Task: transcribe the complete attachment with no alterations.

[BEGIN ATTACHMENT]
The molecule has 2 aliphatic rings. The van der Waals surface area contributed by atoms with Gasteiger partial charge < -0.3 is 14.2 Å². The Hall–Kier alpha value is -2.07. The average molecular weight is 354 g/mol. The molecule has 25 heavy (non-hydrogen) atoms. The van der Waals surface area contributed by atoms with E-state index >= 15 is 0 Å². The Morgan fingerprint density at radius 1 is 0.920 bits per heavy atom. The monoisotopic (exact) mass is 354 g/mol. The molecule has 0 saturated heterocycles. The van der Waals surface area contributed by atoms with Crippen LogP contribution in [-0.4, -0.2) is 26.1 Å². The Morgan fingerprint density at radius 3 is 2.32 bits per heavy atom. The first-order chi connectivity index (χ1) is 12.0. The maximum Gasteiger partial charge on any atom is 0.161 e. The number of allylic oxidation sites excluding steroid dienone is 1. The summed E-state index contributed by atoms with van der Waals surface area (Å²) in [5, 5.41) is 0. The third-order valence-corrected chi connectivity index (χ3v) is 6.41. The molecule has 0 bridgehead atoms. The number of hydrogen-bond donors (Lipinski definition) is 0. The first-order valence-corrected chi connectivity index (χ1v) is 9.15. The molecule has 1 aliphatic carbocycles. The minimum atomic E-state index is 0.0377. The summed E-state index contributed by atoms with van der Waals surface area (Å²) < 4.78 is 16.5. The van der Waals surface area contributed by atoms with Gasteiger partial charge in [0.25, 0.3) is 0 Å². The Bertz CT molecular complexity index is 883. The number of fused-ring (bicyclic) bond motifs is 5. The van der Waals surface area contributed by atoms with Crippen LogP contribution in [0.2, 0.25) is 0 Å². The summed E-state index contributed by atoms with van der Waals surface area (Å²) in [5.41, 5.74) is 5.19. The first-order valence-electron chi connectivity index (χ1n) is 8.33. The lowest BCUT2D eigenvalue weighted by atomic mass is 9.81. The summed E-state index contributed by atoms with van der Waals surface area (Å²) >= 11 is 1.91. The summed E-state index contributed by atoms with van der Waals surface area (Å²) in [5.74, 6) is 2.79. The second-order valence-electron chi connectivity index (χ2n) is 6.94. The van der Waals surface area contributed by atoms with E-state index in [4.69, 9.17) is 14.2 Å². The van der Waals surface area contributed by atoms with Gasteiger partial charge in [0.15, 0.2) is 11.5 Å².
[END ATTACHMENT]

The molecule has 2 aliphatic rings. The van der Waals surface area contributed by atoms with Gasteiger partial charge < -0.3 is 14.2 Å². The Hall–Kier alpha value is -2.07. The average molecular weight is 354 g/mol. The molecule has 25 heavy (non-hydrogen) atoms. The van der Waals surface area contributed by atoms with E-state index >= 15 is 0 Å². The Morgan fingerprint density at radius 1 is 0.920 bits per heavy atom. The monoisotopic (exact) mass is 354 g/mol. The molecule has 0 saturated heterocycles. The van der Waals surface area contributed by atoms with Crippen LogP contribution in [-0.4, -0.2) is 26.1 Å². The Morgan fingerprint density at radius 3 is 2.32 bits per heavy atom. The first-order chi connectivity index (χ1) is 12.0. The maximum Gasteiger partial charge on any atom is 0.161 e. The number of allylic oxidation sites excluding steroid dienone is 1. The summed E-state index contributed by atoms with van der Waals surface area (Å²) in [5, 5.41) is 0. The third-order valence-corrected chi connectivity index (χ3v) is 6.41. The molecule has 0 bridgehead atoms. The number of hydrogen-bond donors (Lipinski definition) is 0. The first-order valence-corrected chi connectivity index (χ1v) is 9.15. The molecule has 1 aliphatic carbocycles. The minimum atomic E-state index is 0.0377. The summed E-state index contributed by atoms with van der Waals surface area (Å²) < 4.78 is 16.5. The van der Waals surface area contributed by atoms with Gasteiger partial charge in [0.25, 0.3) is 0 Å². The Bertz CT molecular complexity index is 883. The number of fused-ring (bicyclic) bond motifs is 5. The van der Waals surface area contributed by atoms with Crippen LogP contribution in [0.2, 0.25) is 0 Å². The summed E-state index contributed by atoms with van der Waals surface area (Å²) in [5.41, 5.74) is 5.19. The first-order valence-electron chi connectivity index (χ1n) is 8.33. The lowest BCUT2D eigenvalue weighted by atomic mass is 9.81. The summed E-state index contributed by atoms with van der Waals surface area (Å²) >= 11 is 1.91. The summed E-state index contributed by atoms with van der Waals surface area (Å²) in [5.74, 6) is 2.79. The second-order valence-electron chi connectivity index (χ2n) is 6.94. The van der Waals surface area contributed by atoms with E-state index in [4.69, 9.17) is 14.2 Å². The van der Waals surface area contributed by atoms with Gasteiger partial charge in [0.15, 0.2) is 11.5 Å².